It\’s no secret that mortgage lending institutions look favorably on steady paychecks and positive debt-to-income ratios. That can leave many self-employed prospective home buyers feeling anxious about getting approved for a mortgage. But just like the 9-to-5\’ers who get regular paychecks, self-employed people earning a good living can get approved with a little due diligence. The primary concern of mortgage lenders is not necessarily where your revenue comes from, it\’s confidence that you can meet the monthly obligations. A lender probably wouldn\’t see a significant difference between someone who was paid every two weeks and another paid monthly. Why should a self-employed earner be any different? While there are differences, that doesn\’t necessarily have to be a bad thing. Self-Employed Mortgage Applicants Face \’Different\’ Scrutiny When reviewing a self-employed person\’s mortgage application, the lender can expand their consideration to items related to your business. Factors such as stability, longevity, location, and viability are issues that can come into play. This type of review mirrors that of steady paycheck earners in terms of length of employment, history of layoffs and other potential revenue setbacks. There really isn\’t a higher standard for self-employed mortgage applicants. You enjoy a different professional life, and the process reflects those differences. That being said, there are a number of things you can do to put your best foot forward toward mortgage approval. Strengthen Your Self-Employed Mortgage Application First and foremost, every mortgage applicant must be able to demonstrate an ability to meet the monthly payments on paper. There is no way around the debt-to-income ratio. And although many self-employed people exercise some lifestyle flexibility in terms of tax deductions, your numbers have to prove you can take on a mortgage. That being said, there are important items you may want to consider when applying for a home loan.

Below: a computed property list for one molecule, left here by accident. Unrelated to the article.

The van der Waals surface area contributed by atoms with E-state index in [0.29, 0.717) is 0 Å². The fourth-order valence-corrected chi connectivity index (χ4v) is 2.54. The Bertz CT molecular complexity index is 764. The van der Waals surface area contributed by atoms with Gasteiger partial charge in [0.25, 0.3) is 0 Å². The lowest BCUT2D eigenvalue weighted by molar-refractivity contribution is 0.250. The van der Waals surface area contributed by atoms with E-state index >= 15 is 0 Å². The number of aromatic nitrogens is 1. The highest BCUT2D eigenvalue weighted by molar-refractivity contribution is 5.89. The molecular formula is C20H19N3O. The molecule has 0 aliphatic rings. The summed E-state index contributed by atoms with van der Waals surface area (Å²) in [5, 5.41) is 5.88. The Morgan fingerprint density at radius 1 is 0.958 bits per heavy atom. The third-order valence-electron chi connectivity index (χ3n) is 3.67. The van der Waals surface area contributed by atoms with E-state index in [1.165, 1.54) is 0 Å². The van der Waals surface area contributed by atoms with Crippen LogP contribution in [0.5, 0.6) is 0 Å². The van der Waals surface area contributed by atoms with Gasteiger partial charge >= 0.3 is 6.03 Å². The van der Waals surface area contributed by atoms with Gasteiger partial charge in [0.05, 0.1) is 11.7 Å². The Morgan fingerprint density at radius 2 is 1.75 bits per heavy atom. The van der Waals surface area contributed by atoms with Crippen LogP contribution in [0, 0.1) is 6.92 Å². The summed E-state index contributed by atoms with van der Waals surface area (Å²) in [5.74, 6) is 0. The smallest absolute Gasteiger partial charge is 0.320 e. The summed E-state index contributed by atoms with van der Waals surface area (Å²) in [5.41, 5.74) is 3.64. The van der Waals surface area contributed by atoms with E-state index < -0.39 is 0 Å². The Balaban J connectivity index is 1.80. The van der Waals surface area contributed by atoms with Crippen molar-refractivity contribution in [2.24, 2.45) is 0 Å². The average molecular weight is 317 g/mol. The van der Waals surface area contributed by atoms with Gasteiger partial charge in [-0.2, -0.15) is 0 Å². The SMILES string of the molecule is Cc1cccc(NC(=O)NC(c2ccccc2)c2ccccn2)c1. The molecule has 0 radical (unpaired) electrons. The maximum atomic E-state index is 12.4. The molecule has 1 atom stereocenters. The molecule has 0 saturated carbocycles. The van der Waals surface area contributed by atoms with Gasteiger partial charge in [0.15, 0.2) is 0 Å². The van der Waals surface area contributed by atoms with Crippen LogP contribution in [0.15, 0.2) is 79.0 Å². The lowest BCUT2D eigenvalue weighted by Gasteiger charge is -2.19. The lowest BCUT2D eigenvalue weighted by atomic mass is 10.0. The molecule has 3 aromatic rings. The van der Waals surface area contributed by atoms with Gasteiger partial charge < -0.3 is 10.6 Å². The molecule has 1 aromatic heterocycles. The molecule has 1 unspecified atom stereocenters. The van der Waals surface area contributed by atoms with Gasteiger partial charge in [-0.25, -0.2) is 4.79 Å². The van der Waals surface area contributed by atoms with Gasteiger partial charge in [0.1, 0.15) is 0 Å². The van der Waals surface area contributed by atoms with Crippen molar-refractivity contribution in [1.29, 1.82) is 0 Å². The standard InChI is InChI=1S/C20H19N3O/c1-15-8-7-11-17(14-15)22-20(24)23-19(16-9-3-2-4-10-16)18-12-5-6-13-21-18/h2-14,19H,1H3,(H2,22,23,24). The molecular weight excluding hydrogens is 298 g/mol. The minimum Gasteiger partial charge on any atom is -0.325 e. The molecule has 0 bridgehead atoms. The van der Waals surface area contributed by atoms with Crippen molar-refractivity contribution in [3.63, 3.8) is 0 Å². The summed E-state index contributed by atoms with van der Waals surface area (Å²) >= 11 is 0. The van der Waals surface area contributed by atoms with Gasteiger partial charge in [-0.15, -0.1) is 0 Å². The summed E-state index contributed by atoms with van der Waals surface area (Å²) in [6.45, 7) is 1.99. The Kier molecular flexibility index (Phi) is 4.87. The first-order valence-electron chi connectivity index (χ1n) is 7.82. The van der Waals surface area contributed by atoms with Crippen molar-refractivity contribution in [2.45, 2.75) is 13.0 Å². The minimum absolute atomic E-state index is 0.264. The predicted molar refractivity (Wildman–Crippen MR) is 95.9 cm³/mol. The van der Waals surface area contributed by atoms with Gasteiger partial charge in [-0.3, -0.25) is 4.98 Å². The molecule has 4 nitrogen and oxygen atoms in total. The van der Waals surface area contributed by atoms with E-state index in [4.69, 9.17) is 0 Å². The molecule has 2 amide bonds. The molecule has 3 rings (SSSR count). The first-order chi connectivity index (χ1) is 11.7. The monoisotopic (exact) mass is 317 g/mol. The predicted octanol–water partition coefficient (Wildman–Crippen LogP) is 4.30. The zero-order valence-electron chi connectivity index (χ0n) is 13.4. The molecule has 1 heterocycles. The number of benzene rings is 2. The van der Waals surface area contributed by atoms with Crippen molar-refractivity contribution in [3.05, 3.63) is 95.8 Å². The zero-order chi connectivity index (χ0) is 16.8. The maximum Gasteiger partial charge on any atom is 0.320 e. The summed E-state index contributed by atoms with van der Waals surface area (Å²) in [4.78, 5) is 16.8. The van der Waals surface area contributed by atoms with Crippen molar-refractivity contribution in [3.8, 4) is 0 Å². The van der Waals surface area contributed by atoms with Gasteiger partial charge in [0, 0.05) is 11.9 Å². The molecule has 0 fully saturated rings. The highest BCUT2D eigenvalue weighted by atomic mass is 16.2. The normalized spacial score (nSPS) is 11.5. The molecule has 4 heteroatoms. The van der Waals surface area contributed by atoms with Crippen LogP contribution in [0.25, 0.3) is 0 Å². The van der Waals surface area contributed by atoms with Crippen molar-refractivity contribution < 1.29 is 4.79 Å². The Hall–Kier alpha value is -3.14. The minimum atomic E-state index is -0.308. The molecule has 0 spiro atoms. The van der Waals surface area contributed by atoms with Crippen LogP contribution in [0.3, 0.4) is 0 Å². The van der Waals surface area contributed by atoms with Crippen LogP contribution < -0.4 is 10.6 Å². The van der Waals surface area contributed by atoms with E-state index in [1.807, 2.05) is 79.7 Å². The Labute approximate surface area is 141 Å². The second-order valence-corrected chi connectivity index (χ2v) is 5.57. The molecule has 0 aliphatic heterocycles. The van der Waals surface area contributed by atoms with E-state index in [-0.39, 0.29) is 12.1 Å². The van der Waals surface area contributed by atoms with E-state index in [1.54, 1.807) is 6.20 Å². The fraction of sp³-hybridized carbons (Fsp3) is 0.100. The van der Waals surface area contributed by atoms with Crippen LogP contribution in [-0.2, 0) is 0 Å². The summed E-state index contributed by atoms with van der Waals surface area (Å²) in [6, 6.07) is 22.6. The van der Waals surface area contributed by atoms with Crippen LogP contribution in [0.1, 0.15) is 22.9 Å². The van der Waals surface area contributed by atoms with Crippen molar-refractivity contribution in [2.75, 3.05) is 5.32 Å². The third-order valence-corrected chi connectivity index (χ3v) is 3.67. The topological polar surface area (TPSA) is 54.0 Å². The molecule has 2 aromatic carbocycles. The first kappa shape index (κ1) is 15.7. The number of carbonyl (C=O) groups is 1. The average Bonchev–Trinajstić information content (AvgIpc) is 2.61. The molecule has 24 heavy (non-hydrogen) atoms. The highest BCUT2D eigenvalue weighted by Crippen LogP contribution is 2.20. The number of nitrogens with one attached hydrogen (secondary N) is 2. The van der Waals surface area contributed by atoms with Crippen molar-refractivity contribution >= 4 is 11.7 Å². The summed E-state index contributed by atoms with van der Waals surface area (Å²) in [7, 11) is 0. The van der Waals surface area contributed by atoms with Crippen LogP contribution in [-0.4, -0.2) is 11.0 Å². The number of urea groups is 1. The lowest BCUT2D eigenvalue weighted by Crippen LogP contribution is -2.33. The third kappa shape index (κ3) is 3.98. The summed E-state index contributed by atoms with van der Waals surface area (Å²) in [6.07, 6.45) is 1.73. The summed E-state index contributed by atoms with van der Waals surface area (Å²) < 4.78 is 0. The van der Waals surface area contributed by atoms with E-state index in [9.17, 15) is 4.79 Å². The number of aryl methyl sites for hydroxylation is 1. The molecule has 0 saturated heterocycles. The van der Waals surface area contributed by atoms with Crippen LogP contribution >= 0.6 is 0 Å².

- Revenue Stability: Volatile swings in revenue are not generally persuasive. Lenders tend to like steady and positive growth reflected in your business and personal earnings.
- Tax Returns Matter: This can be particularly problematic for people who find creatively legal ways to make revenue tax exempt. Home offices and company cars can lower your taxable income, but they also reduce your ability to pay the mortgage, at least on paper. Plan ahead by strategically filing strong earned-revenue tax returns.
- Consistency Matters: There are a few ways to demonstrate consistency. It can be level monthly earnings or multiple years of tax returns in the same business. Your income may only be considered if it fluctuates in a way that frightens lenders.
- Good Credit: Some cash-oriented people tend to discount the value of credit scores. The adage that \”cash is king\” may apply to the down payment, but a poor credit history can hurt your chances with lenders. Think \”credit is king\” when applying for a home loan.